New light on the famous Battle of Stirling Bridge, Scotland in 1297




Stirling Bridge over the River Forth

This evening, I am providing new information on the Battle of Stirling Bridge which took place on September 11th 1297 at a location about forty miles N.W.of Edinburgh, Scotland.

Today's Times newspaper reports on work undertaken by Murray Cook of Stirling University who points out that the location of a medieval harbour at nearby Cambuskenneth indicates that the tidal range of the River Forth was up to about six feet higher seven hundred years ago. The water may have risen about twelve feet behind the English army as they slowly mustered on the  north bank thus entrapping them between the Scots in front and the rising water behind. Result was the English broke ranks with loss of about 5000 men. Clearly the English were ignorant of local conditions thus giving the advantage to Wallace and the Scots notwithstanding the superior size of the English force.

The following narrative is taken from a previous blog post and should be interpreted in light of the new information rehearsed above.

The bridge at centre of the battle was wooden and  located a hundred meters or so upstream of the existing stone built medieval bridge (above) which spans the River Forth and is situated on the plain between the two popular visitor attractions of Stirling Castle and the Wallace Monument.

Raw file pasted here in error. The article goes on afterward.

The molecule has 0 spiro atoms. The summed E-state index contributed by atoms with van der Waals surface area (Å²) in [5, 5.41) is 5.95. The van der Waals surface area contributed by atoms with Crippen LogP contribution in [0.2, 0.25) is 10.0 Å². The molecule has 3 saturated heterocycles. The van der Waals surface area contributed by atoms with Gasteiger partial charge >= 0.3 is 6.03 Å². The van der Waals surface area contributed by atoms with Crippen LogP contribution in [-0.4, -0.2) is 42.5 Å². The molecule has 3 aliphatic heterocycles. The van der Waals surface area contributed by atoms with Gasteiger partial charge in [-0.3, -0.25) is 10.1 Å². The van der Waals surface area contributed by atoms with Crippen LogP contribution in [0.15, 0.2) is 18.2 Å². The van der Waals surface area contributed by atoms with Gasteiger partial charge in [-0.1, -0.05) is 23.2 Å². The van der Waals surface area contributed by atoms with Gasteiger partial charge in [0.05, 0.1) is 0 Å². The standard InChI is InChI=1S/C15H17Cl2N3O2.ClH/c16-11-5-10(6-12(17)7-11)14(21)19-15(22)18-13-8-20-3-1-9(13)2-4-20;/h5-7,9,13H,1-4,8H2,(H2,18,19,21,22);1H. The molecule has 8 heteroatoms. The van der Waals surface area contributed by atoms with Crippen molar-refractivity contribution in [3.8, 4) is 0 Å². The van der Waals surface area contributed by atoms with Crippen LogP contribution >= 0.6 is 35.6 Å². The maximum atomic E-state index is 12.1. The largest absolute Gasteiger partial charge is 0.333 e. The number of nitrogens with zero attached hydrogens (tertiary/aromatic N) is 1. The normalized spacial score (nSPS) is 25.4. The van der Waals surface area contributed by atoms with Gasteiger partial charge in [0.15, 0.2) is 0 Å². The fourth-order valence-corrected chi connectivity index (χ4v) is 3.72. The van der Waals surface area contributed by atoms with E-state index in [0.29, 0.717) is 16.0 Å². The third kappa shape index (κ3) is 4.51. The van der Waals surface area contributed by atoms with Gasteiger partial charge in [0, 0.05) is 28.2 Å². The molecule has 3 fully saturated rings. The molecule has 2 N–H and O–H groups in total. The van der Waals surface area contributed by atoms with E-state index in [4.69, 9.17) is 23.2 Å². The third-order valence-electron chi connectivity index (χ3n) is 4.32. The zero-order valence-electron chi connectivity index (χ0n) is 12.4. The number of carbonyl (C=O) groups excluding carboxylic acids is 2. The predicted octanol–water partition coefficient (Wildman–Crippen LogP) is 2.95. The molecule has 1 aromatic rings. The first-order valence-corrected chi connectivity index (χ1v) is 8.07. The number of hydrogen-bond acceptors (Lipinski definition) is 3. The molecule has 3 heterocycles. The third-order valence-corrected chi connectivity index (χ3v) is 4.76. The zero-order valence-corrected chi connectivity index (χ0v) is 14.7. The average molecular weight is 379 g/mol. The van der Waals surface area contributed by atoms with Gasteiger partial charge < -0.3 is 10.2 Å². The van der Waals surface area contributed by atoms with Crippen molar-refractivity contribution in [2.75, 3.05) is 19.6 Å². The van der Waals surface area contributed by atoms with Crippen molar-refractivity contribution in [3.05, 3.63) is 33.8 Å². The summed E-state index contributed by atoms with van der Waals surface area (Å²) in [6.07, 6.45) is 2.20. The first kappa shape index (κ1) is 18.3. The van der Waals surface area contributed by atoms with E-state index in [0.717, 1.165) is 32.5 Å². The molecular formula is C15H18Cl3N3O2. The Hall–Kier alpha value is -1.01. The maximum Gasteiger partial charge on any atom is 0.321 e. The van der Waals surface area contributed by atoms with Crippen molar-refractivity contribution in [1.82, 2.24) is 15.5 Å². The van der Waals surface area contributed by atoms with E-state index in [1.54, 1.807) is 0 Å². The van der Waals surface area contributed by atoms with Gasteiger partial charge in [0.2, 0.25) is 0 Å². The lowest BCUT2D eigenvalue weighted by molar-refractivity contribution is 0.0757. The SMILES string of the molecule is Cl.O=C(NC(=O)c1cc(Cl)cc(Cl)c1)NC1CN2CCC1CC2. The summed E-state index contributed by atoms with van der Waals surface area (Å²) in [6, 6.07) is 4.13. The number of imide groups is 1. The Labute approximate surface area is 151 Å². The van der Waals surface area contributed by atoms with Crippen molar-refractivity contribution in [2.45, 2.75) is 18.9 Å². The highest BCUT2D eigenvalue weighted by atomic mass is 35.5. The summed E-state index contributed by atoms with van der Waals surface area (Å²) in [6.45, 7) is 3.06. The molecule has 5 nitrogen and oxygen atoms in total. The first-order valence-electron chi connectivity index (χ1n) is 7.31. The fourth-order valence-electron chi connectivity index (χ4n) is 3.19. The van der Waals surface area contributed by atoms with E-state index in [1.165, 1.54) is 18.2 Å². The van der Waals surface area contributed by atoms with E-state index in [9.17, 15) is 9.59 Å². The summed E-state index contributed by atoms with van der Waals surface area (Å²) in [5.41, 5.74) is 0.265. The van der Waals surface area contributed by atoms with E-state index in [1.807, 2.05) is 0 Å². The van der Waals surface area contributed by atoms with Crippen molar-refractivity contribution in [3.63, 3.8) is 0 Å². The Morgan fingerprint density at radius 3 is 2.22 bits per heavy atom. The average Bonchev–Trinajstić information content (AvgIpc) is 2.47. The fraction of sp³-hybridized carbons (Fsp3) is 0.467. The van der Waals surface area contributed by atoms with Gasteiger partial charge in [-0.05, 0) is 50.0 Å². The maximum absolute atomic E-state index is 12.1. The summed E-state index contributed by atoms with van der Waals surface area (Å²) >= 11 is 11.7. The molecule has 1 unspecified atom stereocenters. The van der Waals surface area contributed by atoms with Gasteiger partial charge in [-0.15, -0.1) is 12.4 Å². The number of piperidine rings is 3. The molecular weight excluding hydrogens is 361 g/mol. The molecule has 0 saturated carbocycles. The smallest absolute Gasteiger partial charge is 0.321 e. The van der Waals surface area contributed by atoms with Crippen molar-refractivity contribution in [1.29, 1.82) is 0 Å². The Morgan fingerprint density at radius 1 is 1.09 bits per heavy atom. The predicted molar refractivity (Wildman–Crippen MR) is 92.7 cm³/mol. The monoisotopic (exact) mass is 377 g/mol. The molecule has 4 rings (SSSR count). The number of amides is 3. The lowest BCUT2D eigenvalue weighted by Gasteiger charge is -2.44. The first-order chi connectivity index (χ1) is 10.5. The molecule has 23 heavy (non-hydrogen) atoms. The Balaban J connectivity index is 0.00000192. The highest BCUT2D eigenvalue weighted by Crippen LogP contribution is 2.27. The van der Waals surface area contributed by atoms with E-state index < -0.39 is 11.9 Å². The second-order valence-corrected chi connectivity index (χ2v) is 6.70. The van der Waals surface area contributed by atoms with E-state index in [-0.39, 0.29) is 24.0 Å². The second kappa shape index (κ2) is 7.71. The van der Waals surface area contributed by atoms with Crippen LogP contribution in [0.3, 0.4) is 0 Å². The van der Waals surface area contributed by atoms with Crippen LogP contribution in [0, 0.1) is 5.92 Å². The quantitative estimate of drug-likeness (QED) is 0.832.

This battle arose as a function of the aggressive and predatory attitude of the English King Edward I towards Scotland and his desire to bring Scotland under his (English) rule.

River Forth at Stirling.

The Scots were led by William Wallace (aka ‘Braveheart’) and Andrew Murray. John de Warenne, Earl of Surrey commanded the English forces. The River Forth separated the two forces with Scots to the north and English to the south.


Below is landscape view of Stirling, including battle site, with castle in top right.

On the morning of the battle, de Warenne overslept  By the time he awoke his forces had already commenced crossing the small wooden bridge which was narrow and permitted only two soldiers/cavalry abreast at a time.de Warenne recalled the troops and then  issued fresh orders to cross. This allowed the Scots to control events in that as soon as a manageable number of soldiers had crossed they swooped down and destroyed them, thereby cutting the English army in two.

A route of the English ensued and to compound matters the bridge collapsed. The English lost about 10 pct of their army in the defeat which resulted in a restoration of Scottish pride and Wallace being entrusted with Guardianship of the realm.


View of Abbey Craig and Wallace Monument in intermediate distance. This is where Wallace’s forces were positioned.

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